Enslaved: The Rites of Man
We all indulge in rituals. Some can be day to day—others might be subconscious. Regarding Norwegian metal stalwarts Enslaved’s latest album, RIITIIR, founding member, guitarist, vocalist and songwriter Ivar Bjørnson says, during an interview with SLUG, that the title is an “Enslaved-ified” derivative of the word “rite” or “ritual.” Join them in the ritual of a live concert when Enslaved play the Murray Theater on Feb. 12.
Over time, musical and lyrical concepts have changed for Enslaved. Discussing RIITIIR and its title track, the conversation focused on the current motivations of Enslaved in regard to working with the idea of “ritual.” “RIITIIR is more looking at the similarities between different cultures and people,” says Bjørnson. “Some songs are looking more at … the mechanics of rituals, especially looking at the Runes of Northern mythology, which is sort of our sphere, and some are more psychologically influenced.”
Bjørnson continued by explaining how ancient practices meld with modern sciences. For example, ideas that some would consider to be old actually resemble parts of modern psychotherapy, and some mystical traditions are used scientifically in astronomy. “That’s what we’re looking at, from a bit of a pseudo-anthropologist’s hobby point of view,” says Bjørnson. Lyrically, RIITIIR mentions older types of ritual fashions, speaking of “mud-dwellers” in the song “Thoughts Like Hammers,” or more modern ideas in “Materal,” which mentions Heuristic observers.
Enslaved began at the height of the Norwegian black metal scene, starting a death metal band called Phobia, who released one demo. Phobia dissolved, and Bjørnson and the other members shifted their focus. Bjørnson says, “[Enslaved felt] like a proper, serious band that we were having fun with quite rapidly … Not too long after at the end of ’92, we recorded our first official release,” a split album with Emperor, Hordanes Land, which is now almost considered essential black metal listening.
Early in their career, Enslaved focused on their heritage, the Northern mythology and studying the language of runes. Enslaved began with a black metal core, but avoided satanic lyrical themes, with early albums sung in Icelandic and old Norwegian languages—like the band’s first full-length, Vikingligr Veldi, released in 1994—until the band’s fifth full-length, Mardraum, which is sung in English. Enslaved, for the most part, avoid the negative connotations of bands and their members committing criminal acts, including murder and arson (church burning), with which the early Norwegian black metal scene is often associated. Their work matured and developed, as Bjørnson started Enslaved around 1991 when he was 13 years old.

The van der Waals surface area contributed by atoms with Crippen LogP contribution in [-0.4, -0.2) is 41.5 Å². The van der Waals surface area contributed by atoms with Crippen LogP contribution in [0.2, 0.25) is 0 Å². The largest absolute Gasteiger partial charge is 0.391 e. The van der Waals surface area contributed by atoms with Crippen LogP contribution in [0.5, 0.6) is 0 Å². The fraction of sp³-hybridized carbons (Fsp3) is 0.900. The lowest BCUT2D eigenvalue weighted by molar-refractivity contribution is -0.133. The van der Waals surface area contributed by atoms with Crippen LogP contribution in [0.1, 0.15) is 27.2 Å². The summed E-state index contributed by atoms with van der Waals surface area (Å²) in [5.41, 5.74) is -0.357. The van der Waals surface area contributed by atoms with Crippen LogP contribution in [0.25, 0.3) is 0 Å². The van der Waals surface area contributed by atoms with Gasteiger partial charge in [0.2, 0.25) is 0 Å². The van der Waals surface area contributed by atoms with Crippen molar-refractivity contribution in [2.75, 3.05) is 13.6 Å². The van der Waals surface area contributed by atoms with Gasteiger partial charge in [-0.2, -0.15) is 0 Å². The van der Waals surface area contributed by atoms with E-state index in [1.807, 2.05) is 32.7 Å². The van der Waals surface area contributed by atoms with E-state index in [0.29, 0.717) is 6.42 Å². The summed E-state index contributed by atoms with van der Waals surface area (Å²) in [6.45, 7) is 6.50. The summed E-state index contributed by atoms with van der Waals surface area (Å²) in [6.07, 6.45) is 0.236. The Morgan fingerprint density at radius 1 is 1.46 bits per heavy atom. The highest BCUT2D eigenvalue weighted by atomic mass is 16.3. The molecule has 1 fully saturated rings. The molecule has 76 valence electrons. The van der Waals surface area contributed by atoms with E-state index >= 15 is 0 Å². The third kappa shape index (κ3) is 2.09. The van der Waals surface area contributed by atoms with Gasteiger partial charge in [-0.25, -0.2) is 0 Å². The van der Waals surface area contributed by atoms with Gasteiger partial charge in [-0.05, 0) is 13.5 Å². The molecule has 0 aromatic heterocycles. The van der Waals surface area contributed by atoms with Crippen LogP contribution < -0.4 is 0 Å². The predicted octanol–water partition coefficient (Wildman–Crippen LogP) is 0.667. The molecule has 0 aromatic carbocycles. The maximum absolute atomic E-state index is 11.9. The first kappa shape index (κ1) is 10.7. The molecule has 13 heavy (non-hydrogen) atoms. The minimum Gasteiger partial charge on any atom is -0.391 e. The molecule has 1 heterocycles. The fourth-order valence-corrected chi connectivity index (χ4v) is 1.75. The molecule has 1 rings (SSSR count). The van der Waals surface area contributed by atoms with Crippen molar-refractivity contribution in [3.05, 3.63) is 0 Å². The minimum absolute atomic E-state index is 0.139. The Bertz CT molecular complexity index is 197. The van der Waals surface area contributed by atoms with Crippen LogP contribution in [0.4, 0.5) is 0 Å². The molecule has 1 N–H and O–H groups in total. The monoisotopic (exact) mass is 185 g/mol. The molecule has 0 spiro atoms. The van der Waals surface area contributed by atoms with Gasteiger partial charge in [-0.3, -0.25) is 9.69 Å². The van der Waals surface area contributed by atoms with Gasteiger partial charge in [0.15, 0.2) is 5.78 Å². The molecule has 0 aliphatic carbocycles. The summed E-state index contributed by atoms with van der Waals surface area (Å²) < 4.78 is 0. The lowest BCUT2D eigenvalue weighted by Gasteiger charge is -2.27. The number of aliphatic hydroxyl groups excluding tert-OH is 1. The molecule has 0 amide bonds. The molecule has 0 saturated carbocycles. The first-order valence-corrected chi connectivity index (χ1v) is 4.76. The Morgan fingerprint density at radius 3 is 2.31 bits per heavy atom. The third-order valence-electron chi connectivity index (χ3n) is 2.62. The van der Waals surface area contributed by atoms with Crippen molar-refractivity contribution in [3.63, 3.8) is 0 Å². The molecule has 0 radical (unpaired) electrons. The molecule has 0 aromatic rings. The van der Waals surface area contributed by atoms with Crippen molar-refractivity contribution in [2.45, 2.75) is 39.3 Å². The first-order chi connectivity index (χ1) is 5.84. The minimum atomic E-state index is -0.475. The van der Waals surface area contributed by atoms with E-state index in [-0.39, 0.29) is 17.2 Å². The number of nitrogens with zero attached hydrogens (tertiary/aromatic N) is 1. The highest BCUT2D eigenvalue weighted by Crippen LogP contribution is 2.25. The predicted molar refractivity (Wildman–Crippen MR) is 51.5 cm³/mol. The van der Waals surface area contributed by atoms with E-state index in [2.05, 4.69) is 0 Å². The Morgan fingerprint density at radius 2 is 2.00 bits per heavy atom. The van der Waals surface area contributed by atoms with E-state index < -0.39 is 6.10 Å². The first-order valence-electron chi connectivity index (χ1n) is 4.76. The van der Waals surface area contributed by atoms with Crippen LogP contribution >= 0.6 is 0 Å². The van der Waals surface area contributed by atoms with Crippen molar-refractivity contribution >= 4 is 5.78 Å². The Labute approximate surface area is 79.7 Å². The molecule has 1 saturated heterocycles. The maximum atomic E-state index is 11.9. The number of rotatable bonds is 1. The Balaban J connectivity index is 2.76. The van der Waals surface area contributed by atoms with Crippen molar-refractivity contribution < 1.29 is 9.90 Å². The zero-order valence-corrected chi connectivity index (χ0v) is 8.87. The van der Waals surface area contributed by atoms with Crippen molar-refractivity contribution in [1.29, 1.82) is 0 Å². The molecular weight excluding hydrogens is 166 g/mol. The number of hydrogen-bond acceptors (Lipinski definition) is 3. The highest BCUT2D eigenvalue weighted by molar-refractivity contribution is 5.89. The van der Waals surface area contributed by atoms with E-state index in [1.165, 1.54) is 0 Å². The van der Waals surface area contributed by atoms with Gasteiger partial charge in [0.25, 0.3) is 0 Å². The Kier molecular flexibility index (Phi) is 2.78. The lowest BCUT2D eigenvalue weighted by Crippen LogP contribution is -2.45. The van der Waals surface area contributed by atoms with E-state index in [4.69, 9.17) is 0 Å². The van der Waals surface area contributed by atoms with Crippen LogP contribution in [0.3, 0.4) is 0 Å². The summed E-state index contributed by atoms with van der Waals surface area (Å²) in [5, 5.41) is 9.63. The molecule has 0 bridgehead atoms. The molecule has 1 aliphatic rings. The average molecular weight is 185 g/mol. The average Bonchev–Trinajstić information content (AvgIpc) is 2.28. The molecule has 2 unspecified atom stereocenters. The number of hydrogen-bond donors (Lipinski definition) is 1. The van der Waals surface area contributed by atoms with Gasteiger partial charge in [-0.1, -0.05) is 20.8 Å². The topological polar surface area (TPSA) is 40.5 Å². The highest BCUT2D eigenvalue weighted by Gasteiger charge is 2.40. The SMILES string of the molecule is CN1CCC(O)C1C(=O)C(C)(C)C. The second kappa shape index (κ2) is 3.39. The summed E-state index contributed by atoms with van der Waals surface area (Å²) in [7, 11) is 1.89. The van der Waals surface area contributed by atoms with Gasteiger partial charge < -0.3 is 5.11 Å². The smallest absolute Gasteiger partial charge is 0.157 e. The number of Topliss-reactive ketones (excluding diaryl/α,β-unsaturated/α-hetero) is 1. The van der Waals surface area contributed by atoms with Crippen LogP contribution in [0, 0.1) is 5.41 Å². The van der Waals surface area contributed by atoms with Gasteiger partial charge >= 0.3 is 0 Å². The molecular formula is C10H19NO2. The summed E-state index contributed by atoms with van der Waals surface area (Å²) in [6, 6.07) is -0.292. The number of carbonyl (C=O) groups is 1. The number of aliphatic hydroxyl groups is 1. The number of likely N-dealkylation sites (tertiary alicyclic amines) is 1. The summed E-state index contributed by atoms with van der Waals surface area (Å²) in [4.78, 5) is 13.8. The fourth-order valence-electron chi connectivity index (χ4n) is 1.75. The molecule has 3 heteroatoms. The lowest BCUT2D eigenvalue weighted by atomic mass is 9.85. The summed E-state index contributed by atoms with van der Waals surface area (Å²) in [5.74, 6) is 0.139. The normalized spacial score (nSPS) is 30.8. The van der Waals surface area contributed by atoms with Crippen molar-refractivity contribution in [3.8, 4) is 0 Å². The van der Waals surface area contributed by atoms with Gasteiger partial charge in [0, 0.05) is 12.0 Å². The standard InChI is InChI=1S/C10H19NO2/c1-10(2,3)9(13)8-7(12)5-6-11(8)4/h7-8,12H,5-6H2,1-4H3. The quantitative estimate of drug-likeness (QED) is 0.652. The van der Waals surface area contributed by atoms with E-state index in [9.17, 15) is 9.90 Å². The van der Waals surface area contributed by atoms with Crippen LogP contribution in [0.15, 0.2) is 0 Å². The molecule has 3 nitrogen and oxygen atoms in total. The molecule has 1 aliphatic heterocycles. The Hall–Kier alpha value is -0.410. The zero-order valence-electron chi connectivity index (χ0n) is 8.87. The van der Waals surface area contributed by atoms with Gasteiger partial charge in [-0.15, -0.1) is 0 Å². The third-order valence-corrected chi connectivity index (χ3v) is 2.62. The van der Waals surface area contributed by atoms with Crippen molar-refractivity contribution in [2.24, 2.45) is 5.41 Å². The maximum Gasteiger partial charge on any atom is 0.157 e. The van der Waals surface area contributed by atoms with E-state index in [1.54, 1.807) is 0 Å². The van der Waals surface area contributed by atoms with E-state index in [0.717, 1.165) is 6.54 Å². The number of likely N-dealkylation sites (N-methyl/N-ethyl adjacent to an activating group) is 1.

“I guess, for us, it’s just been a natural direction that you go from sort of an externalized experience where you read about the history and geography, then you start having a sort of personal interaction,” Bjørnson says. “The exploration, for us, has gone inwards. It’s more personal, and the result from that is you feel more connected to global things and less of a specialized, nationalistic [Norwegian] heritage.”
Bjørnson talked about how the album’s focus is more to explore rather than provide any answers. The album’s lyrics are definitely open for interpretation—there is no specific culture, class or faith of people spoken about, just ideas. The song “Veilburner” says outright in its lyrics: “Finding the truth doesn’t mean there’s an answer …” The subject matter also addresses the past and the future as the same in some regard. Lyrically, and non-linearly, my interpretation is that, through a type of ritual, the first-person perspective of the song lyrics suggests a discovery of light through darkness.
In many ways, creating a musical album is a ritual, where artists follow similar paths they have tread before, but also take in new ideas. Bjørnson says, “[Enslaved’s] musical journey has been colored by both certain consistency and inconsistency. At the same time, we’ve let ourselves be diverse. If there has been something influencing us as music listeners or musicians, we like to study and go back and find the origins of certain sounds or trace back and glance through music history … If we end up sort of borrowing a riff here and there, that doesn’t embarrass us. I think that’s what music is, sort of this intricate web of influences and connections.” Sonically, RIITIIR ultimately blends both black metal and progressive sounds to form a sound of strong, dense, intense noise with intricately layered melodies.
I asked Bjørnson what he was most proud of about Enslaved, and he responded saying, “It’s totally impossible just to pick one thing. It’s just being at the point we are—I guess that we’ve created our own sound. We’re definitely a band people can put on the stereo and identify that it’s Enslaved,” he says.
The band plans on getting the most out of their time slot by giving fans a mix of old material and new. See Enslaved play Salt Lake for the first time on Feb. 12 at the Murray Theater with Amon Amarth and Skeletonwitch.